Indian Real Estate Sector Awaits $41 Billion Investment Surge from Domestic Capital
The Indian real estate sector is gearing up for substantial expansion, with the potential to tap into a vast pool of approximately $41 billion in domestic institutional capital, according to a recent report from JLL titled ‘The Rise of Domestic Capital in Indian Real Estate.’ The sector, which has had a positive start to 2023, is experiencing a significant shift in investment dynamics, primarily driven by regulatory reforms and a growing interest from domestic investors.
Over the past decade, the Indian real estate sector has attracted around $57 billion in institutional investments. Notably, a substantial $46 billion of these investments occurred between 2015 and the first half of 2023, accounting for a staggering 81% of total investments since 2010.
Historically, private equity (PE) investors from the Americas dominated India’s real estate sector. However, their share has significantly decreased from 52% in 2022 to 26% in the first half of 2023, largely due to concerns about a looming economic recession. As foreign institutional investors adopted a more cautious approach, the first half of 2023 witnessed a surge in domestic capital, helping to fill the void left by reduced foreign investments.
The introduction of regulatory changes has been a catalyst for this transformation. Initiatives such as the Real Estate Investment Trusts (REITs) guidelines in 2014, the Housing for All Mission in 2015, the Real Estate Regulation and Development Act in 2016, the Benami Transactions (Prohibition) Amended Act in 2016, the implementation of the Goods and Services Tax (GST), and relaxation in foreign direct investment (FDI) norms have significantly stimulated institutional investments in the Indian real estate sector since 2015.
Government-backed reforms have played a pivotal role in attracting increased participation from domestic financial institutions in the real estate industry. Over the period between 2010 and H1 2023, the sector has witnessed approximately $12 billion in exits through 267 deals. Notably, domestic investors have played a substantial role in these exits, accounting for 73%, in contrast to the 27% facilitated by foreign investors.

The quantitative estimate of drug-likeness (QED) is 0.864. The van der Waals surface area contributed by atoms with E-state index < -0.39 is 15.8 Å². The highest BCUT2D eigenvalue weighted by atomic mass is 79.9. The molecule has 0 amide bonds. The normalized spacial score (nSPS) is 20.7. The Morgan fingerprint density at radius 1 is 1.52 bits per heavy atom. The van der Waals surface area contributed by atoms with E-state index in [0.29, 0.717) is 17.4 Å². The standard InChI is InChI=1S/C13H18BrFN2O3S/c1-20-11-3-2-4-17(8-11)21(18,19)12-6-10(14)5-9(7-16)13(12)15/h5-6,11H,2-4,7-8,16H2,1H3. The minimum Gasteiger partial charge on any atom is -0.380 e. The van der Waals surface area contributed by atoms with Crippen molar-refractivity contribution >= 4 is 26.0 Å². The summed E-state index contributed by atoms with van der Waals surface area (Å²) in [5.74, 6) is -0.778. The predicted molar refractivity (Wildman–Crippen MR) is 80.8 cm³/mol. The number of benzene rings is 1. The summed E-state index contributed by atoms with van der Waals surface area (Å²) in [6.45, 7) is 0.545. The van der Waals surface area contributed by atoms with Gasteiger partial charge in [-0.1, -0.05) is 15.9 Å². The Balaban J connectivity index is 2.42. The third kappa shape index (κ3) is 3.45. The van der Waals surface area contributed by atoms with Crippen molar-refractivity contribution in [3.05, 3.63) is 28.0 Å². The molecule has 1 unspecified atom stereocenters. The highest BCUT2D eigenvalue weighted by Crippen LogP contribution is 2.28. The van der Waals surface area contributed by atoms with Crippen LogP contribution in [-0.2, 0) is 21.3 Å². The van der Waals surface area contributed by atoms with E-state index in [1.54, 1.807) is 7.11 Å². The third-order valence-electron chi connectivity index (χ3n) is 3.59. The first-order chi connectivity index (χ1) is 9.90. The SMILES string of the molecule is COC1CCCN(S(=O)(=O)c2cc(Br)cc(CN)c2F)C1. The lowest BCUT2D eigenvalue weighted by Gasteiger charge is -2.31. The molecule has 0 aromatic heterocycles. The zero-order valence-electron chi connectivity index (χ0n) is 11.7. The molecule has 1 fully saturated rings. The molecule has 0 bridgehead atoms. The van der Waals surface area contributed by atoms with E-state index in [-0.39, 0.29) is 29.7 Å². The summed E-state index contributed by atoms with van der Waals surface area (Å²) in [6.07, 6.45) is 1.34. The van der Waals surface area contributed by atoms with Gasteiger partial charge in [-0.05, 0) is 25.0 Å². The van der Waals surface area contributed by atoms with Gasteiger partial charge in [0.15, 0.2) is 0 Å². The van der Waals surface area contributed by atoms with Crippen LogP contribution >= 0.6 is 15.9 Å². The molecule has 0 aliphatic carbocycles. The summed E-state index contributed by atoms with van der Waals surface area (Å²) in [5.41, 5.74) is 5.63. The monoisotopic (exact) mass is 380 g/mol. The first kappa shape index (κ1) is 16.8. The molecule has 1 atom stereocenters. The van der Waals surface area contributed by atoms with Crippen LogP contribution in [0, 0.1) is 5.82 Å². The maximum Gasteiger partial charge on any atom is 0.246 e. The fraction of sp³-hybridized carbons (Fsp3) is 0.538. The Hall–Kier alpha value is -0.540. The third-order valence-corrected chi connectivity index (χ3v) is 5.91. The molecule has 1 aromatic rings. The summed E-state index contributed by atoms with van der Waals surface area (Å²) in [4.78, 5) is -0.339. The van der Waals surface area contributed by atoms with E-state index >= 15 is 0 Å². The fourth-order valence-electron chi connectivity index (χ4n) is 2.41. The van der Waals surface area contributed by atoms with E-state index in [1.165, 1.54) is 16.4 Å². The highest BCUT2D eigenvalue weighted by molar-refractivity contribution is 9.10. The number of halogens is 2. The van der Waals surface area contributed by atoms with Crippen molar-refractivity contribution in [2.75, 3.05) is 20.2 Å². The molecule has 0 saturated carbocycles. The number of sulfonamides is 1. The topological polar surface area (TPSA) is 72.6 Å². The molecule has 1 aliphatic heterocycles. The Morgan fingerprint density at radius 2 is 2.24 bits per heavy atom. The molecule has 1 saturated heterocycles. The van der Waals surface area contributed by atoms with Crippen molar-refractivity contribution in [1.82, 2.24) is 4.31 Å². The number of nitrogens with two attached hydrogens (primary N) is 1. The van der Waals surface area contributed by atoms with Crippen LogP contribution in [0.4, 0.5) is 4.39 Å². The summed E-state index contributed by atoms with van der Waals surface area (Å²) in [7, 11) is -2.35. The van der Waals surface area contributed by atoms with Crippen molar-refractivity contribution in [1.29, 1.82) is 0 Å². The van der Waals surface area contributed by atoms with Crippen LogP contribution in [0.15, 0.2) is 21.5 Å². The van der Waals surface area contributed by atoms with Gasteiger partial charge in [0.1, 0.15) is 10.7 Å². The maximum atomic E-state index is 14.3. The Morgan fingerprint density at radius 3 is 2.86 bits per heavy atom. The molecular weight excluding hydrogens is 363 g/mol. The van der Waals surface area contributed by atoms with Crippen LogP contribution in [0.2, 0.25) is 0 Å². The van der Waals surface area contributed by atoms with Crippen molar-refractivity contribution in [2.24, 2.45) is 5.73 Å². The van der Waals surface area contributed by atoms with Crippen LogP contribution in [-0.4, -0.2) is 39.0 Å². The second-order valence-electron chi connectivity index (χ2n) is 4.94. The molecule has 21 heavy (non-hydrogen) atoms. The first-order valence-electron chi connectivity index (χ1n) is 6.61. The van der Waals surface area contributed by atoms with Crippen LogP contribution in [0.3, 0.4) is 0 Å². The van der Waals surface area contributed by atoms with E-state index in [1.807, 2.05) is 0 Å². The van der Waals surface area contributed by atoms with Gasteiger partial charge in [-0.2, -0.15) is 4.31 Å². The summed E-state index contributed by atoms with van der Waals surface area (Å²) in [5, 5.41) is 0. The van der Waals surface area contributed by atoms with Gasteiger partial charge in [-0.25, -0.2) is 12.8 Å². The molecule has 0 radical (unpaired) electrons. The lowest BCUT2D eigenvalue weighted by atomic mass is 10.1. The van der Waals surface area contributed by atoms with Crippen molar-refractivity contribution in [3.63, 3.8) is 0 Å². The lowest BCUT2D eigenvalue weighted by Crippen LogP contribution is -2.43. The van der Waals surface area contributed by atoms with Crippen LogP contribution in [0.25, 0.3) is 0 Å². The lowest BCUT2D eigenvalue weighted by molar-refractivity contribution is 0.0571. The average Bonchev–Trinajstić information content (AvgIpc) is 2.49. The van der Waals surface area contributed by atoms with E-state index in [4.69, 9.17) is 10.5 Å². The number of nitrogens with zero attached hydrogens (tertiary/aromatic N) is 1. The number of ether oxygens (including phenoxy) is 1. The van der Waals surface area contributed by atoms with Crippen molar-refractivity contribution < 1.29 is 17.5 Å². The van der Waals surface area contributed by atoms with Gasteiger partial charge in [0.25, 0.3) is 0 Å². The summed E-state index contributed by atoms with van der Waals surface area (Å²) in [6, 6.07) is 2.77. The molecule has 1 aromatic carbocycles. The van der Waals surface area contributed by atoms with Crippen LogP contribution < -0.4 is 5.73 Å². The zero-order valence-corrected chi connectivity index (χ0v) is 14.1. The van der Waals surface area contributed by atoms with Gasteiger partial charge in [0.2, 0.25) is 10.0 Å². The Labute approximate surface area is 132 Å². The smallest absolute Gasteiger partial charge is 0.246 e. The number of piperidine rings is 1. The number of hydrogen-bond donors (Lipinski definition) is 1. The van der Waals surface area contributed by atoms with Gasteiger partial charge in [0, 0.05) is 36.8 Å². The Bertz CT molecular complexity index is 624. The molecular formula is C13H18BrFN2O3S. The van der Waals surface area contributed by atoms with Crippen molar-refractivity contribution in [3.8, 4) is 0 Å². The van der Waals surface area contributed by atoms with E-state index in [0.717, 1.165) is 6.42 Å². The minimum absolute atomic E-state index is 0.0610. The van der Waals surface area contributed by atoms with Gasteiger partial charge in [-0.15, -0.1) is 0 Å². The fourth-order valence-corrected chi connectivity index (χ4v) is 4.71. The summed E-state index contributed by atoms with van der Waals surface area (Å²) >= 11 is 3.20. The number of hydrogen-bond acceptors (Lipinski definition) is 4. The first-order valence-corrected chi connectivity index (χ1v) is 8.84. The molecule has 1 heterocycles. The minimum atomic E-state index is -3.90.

The report also highlights that buybacks and secondary sales have been the preferred exit routes, representing 51% and 31% respectively over the past 12 years.
The advent of REITs has further attracted domestic institutional investors, such as mutual funds and insurance companies. These entities have taken on anchor investor roles, reflecting a growing interest in real estate. According to Lata Pillai, Senior Managing Director and Head of Capital Markets, India at JLL, “Domestic institutions are growing stronger due to sustained capital inflows enabled by the growing economy and a robust regulatory environment. We anticipate that investments from domestic institutions will become an important source of capital in the real estate sector in the years to come.”
Real estate-focused alternative investment funds (AIFs) have emerged as a preferred choice for real estate investments among domestic institutions, ultra-high-net-worth individuals (UHNWIs), and family offices. As of December 31, 2022, AIF-II category had amassed an impressive $16.5 billion, reflecting a remarkable 91% compound annual growth rate (CAGR) since 2013 when it stood at $427 million. These AIFs injected roughly $16 billion into the real estate sector, significantly enhancing liquidity.
Insurance companies and mutual funds have also begun to capitalize on the opportunity to invest in real estate. As of March 31, 2023, life insurance companies had deployed approximately ₹10,867 crore, while general insurance companies had invested about ₹1,845 crore in real estate. These investments represent only a fraction of the permissible allocation, with insurance companies holding a potential of around ₹1.65 trillion for real estate investments.
Mutual funds also have the opportunity to diversify into real estate, including investments in REITs and real estate company shares. However, these investments are currently capped at 10% of the net asset value (NAV) of the fund.
The potential game-changer for the Indian real estate sector is the projected surge in ultra-high-net-worth individuals (UHNWIs) whose net worth exceeds $30 million. This population is expected to increase by approximately 40% in the coming years, from 13,627 individuals in 2021 to over 19,000 by 2026. This burgeoning segment is poised to make a significant contribution to private domestic capital investments within the real estate sector, further boosting its growth and potential.